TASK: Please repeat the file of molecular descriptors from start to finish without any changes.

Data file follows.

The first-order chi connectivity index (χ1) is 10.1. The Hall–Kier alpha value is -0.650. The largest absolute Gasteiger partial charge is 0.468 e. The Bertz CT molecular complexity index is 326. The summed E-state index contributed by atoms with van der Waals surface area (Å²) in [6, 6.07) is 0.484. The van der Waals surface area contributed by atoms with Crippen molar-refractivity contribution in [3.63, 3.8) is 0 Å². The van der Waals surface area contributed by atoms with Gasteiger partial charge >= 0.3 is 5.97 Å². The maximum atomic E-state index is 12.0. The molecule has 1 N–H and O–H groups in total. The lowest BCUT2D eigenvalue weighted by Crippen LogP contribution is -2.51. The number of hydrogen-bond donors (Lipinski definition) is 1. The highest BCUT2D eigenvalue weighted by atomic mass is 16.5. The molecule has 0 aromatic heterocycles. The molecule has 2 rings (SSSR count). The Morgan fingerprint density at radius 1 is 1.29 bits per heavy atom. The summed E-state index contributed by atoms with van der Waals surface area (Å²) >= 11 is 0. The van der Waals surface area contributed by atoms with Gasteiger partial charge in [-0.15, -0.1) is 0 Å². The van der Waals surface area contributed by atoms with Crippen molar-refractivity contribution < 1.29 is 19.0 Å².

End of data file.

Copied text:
The first-order chi connectivity index (χ1) is 10.1. The Hall–Kier alpha value is -0.650. The largest absolute Gasteiger partial charge is 0.468 e. The Bertz CT molecular complexity index is 326. The summed E-state index contributed by atoms with van der Waals surface area (Å²) in [6, 6.07) is 0.484. The van der Waals surface area contributed by atoms with Crippen molar-refractivity contribution in [3.63, 3.8) is 0 Å². The van der Waals surface area contributed by atoms with Gasteiger partial charge >= 0.3 is 5.97 Å². The maximum atomic E-state index is 12.0. The molecule has 1 N–H and O–H groups in total. The lowest BCUT2D eigenvalue weighted by Crippen LogP contribution is -2.51. The number of hydrogen-bond donors (Lipinski definition) is 1. The highest BCUT2D eigenvalue weighted by atomic mass is 16.5. The molecule has 0 aromatic heterocycles. The molecule has 2 rings (SSSR count). The Morgan fingerprint density at radius 1 is 1.29 bits per heavy atom. The summed E-state index contributed by atoms with van der Waals surface area (Å²) >= 11 is 0. The van der Waals surface area contributed by atoms with Gasteiger partial charge in [-0.15, -0.1) is 0 Å². The van der Waals surface area contributed by atoms with Crippen molar-refractivity contribution < 1.29 is 19.0 Å².